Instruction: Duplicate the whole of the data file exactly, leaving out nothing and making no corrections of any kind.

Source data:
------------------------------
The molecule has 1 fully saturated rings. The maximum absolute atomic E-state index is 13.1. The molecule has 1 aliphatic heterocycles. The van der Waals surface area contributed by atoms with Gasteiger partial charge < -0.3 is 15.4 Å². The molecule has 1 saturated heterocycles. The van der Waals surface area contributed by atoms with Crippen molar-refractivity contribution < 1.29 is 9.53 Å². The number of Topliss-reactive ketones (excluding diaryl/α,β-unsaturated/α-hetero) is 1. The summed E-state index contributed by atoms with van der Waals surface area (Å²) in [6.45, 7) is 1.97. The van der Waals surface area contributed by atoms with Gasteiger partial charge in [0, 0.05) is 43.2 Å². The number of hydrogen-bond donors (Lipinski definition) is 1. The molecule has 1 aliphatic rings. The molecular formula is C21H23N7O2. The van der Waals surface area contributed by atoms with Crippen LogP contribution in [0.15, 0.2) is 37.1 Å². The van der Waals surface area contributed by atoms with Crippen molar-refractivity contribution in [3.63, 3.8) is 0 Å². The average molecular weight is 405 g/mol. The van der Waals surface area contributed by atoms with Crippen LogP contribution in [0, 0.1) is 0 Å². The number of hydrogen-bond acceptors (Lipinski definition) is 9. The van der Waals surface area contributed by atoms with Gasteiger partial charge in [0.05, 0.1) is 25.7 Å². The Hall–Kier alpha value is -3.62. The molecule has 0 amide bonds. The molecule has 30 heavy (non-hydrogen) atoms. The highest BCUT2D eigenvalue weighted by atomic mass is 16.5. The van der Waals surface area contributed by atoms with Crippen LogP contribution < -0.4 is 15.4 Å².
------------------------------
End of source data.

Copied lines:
The molecule has 1 fully saturated rings. The maximum absolute atomic E-state index is 13.1. The molecule has 1 aliphatic heterocycles. The van der Waals surface area contributed by atoms with Gasteiger partial charge < -0.3 is 15.4 Å². The molecule has 1 saturated heterocycles. The van der Waals surface area contributed by atoms with Crippen molar-refractivity contribution < 1.29 is 9.53 Å². The number of Topliss-reactive ketones (excluding diaryl/α,β-unsaturated/α-hetero) is 1. The summed E-state index contributed by atoms with van der Waals surface area (Å²) in [6.45, 7) is 1.97. The van der Waals surface area contributed by atoms with Gasteiger partial charge in [0, 0.05) is 43.2 Å². The number of hydrogen-bond donors (Lipinski definition) is 1. The molecule has 1 aliphatic rings. The molecular formula is C21H23N7O2. The van der Waals surface area contributed by atoms with Crippen LogP contribution in [0.15, 0.2) is 37.1 Å². The van der Waals surface area contributed by atoms with Crippen molar-refractivity contribution in [3.63, 3.8) is 0 Å². The average molecular weight is 405 g/mol. The van der Waals surface area contributed by atoms with Crippen LogP contribution in [0, 0.1) is 0 Å². The number of hydrogen-bond acceptors (Lipinski definition) is 9. The van der Waals surface area contributed by atoms with Gasteiger partial charge in [0.05, 0.1) is 25.7 Å². The Hall–Kier alpha value is -3.62. The molecule has 0 amide bonds. The molecule has 30 heavy (non-hydrogen) atoms. The highest BCUT2D eigenvalue weighted by atomic mass is 16.5. The van der Waals surface area contributed by atoms with Crippen LogP contribution < -0.4 is 15.4 Å².